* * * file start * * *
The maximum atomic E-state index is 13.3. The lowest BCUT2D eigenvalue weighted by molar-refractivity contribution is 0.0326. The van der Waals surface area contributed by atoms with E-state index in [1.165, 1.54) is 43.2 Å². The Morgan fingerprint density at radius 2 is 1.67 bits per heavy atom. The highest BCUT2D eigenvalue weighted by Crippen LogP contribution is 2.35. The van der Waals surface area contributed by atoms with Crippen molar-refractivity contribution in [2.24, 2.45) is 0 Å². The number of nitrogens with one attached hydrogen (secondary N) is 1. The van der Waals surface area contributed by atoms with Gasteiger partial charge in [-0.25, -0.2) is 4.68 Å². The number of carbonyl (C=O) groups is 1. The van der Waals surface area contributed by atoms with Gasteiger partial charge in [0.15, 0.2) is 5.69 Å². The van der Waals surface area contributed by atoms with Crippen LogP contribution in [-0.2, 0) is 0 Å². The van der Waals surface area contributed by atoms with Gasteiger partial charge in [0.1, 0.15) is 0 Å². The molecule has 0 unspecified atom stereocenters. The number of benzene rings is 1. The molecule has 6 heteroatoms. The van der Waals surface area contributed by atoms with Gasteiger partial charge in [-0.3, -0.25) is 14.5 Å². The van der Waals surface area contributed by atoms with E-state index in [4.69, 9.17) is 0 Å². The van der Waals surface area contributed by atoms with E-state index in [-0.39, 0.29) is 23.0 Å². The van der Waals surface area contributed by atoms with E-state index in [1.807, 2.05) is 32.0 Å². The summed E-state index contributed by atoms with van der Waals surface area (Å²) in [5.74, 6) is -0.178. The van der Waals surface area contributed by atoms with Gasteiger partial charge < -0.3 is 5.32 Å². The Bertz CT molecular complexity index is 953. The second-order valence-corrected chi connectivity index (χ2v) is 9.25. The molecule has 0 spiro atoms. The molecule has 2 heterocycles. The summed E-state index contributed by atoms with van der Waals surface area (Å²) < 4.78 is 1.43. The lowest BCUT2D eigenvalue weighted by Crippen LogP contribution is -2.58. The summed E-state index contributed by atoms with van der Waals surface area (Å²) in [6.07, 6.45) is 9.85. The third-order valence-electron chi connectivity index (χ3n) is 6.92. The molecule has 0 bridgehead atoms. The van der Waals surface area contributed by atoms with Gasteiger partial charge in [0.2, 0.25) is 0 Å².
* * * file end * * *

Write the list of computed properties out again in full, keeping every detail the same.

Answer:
The maximum atomic E-state index is 13.3. The lowest BCUT2D eigenvalue weighted by molar-refractivity contribution is 0.0326. The van der Waals surface area contributed by atoms with E-state index in [1.165, 1.54) is 43.2 Å². The Morgan fingerprint density at radius 2 is 1.67 bits per heavy atom. The highest BCUT2D eigenvalue weighted by Crippen LogP contribution is 2.35. The van der Waals surface area contributed by atoms with Crippen molar-refractivity contribution in [2.24, 2.45) is 0 Å². The number of nitrogens with one attached hydrogen (secondary N) is 1. The van der Waals surface area contributed by atoms with Gasteiger partial charge in [-0.25, -0.2) is 4.68 Å². The number of carbonyl (C=O) groups is 1. The van der Waals surface area contributed by atoms with Gasteiger partial charge in [0.15, 0.2) is 5.69 Å². The van der Waals surface area contributed by atoms with Crippen LogP contribution in [-0.2, 0) is 0 Å². The van der Waals surface area contributed by atoms with Gasteiger partial charge in [0.1, 0.15) is 0 Å². The molecule has 0 unspecified atom stereocenters. The number of benzene rings is 1. The molecule has 6 heteroatoms. The van der Waals surface area contributed by atoms with Gasteiger partial charge in [-0.3, -0.25) is 14.5 Å². The van der Waals surface area contributed by atoms with E-state index in [4.69, 9.17) is 0 Å². The van der Waals surface area contributed by atoms with E-state index in [-0.39, 0.29) is 23.0 Å². The van der Waals surface area contributed by atoms with E-state index in [1.807, 2.05) is 32.0 Å². The summed E-state index contributed by atoms with van der Waals surface area (Å²) in [5.74, 6) is -0.178. The van der Waals surface area contributed by atoms with Gasteiger partial charge < -0.3 is 5.32 Å². The Bertz CT molecular complexity index is 953. The second-order valence-corrected chi connectivity index (χ2v) is 9.25. The molecule has 0 spiro atoms. The molecule has 2 heterocycles. The summed E-state index contributed by atoms with van der Waals surface area (Å²) < 4.78 is 1.43. The lowest BCUT2D eigenvalue weighted by Crippen LogP contribution is -2.58. The summed E-state index contributed by atoms with van der Waals surface area (Å²) in [6.07, 6.45) is 9.85. The third-order valence-electron chi connectivity index (χ3n) is 6.92. The molecule has 0 bridgehead atoms. The van der Waals surface area contributed by atoms with Gasteiger partial charge in [0.2, 0.25) is 0 Å².